China Bags Oil E&P Contracts Off Mozambique

CNOOC rig in the sunset
File image courtesy CNOOC

Published May 26, 2024 6:05 PM by The Maritime Executive


China’s footprint in the African energy sector continues to expand, with Mozambique last week approving oil exploration and production contracts for CNOOC (China National Offshore Oil Corporation) subsidiaries, covering five blocks. CNOOC signed the concession contracts with Mozambique’s Ministry of Energy and the state-owned national hydrocarbons company (ENH).

The blocks span an area of 11,000 square miles, with exploration water depths starting from 500 to 2,500 meters. All the blocks are located in the Angoche and Save Sediment Basin offshore Nampula province.

According to the terms of the contracts, the first stage of the exploration period for the blocks will be four years. Five wholly owned subsidiaries of CNOOC Limited will act as the operators in the exploration and development phases, with independent operator rights and interests in the blocks. ENH will own the remaining non-operator interests.

Speaking during signing of the contracts, Mozambican Minister of Energy Carlos Zacarias said that the CNOOC deal represents a huge success in fulfilling the government’s five-year program 2020-2024 in the mineral resources and power sector.

According to Mozambique’s energy sector regulator, the National Petroleum Institute (INP), CNOOC will carry out an intensive exploration work program, including acquisition of 1000 miles of 3D seismic data and drilling of a minimum of four deep-water research wells in the designated offshore regions.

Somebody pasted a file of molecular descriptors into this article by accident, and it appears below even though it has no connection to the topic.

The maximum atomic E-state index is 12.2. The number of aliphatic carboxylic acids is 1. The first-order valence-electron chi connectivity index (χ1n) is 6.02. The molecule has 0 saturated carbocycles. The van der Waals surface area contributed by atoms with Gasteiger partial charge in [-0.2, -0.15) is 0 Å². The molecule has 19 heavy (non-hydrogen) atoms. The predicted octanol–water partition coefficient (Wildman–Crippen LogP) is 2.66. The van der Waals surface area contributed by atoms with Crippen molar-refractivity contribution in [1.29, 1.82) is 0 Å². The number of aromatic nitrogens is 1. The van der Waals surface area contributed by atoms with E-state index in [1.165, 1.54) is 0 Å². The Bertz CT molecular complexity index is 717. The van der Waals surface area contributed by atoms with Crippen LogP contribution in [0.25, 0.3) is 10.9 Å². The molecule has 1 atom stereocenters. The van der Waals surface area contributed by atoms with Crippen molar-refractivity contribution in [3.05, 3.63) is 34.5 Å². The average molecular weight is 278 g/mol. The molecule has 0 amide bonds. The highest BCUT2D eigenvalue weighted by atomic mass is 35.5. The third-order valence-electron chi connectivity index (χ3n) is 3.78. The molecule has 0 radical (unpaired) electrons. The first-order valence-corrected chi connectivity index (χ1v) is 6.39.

In 2021, the government launched the sixth bidding process for concession of areas for hydrocarbons exploration and production, which has so far received positive response from energy multinationals. Some of these companies include TotalEnergies, ExxonMobil, ENI, and now the addition of CNOOC.

According to exploration data of these firms, Mozambique is tipped to become a major exporter of LNG, especially after the discovery of over 180 trillion cubic feet of natural gas reserves in the Rovuma basin, further north of the Angoche site. The first LNG shipment destined for Europe departed Rovuma Basin in November 2022. This was a successful attempt by Mozambique to monetize its vast hydrocarbon reserves.

Unfortunately, a rising wave of insecurity in Mozambique’s Cabo Delgado province could deter the ongoing energy projects in the region. Almost three years ago, TotalEnergies was forced to suspend operations on a multi-billion LNG project at the Afungi site in northern Mozambique. At the time, Islamic insurgents escalated attacks in the nearby town of Palma, where many sub-contractors for the Afungi site were based.